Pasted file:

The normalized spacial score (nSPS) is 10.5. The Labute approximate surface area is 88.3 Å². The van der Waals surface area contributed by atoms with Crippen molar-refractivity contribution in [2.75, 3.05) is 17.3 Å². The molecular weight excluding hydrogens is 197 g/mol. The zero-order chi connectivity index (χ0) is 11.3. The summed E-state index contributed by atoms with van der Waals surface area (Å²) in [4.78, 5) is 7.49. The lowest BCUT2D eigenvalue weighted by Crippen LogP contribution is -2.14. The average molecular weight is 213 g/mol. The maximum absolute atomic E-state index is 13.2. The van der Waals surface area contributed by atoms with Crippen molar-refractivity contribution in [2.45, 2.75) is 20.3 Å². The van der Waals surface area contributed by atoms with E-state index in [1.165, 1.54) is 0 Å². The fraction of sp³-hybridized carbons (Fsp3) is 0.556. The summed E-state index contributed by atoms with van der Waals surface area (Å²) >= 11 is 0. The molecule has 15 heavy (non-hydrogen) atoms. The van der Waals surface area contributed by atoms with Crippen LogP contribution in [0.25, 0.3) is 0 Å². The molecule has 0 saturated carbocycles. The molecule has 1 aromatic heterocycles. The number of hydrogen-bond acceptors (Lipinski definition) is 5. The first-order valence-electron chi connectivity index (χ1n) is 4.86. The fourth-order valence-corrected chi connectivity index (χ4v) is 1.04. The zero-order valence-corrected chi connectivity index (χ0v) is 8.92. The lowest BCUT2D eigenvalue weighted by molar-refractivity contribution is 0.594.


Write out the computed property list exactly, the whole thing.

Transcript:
The normalized spacial score (nSPS) is 10.5. The Labute approximate surface area is 88.3 Å². The van der Waals surface area contributed by atoms with Crippen molar-refractivity contribution in [2.75, 3.05) is 17.3 Å². The molecular weight excluding hydrogens is 197 g/mol. The zero-order chi connectivity index (χ0) is 11.3. The summed E-state index contributed by atoms with van der Waals surface area (Å²) in [4.78, 5) is 7.49. The lowest BCUT2D eigenvalue weighted by Crippen LogP contribution is -2.14. The average molecular weight is 213 g/mol. The maximum absolute atomic E-state index is 13.2. The van der Waals surface area contributed by atoms with Crippen molar-refractivity contribution in [2.45, 2.75) is 20.3 Å². The van der Waals surface area contributed by atoms with E-state index in [1.165, 1.54) is 0 Å². The fraction of sp³-hybridized carbons (Fsp3) is 0.556. The summed E-state index contributed by atoms with van der Waals surface area (Å²) >= 11 is 0. The molecule has 15 heavy (non-hydrogen) atoms. The van der Waals surface area contributed by atoms with Crippen LogP contribution in [0.25, 0.3) is 0 Å². The molecule has 0 saturated carbocycles. The molecule has 1 aromatic heterocycles. The number of hydrogen-bond acceptors (Lipinski definition) is 5. The first-order valence-electron chi connectivity index (χ1n) is 4.86. The fourth-order valence-corrected chi connectivity index (χ4v) is 1.04. The zero-order valence-corrected chi connectivity index (χ0v) is 8.92. The lowest BCUT2D eigenvalue weighted by molar-refractivity contribution is 0.594.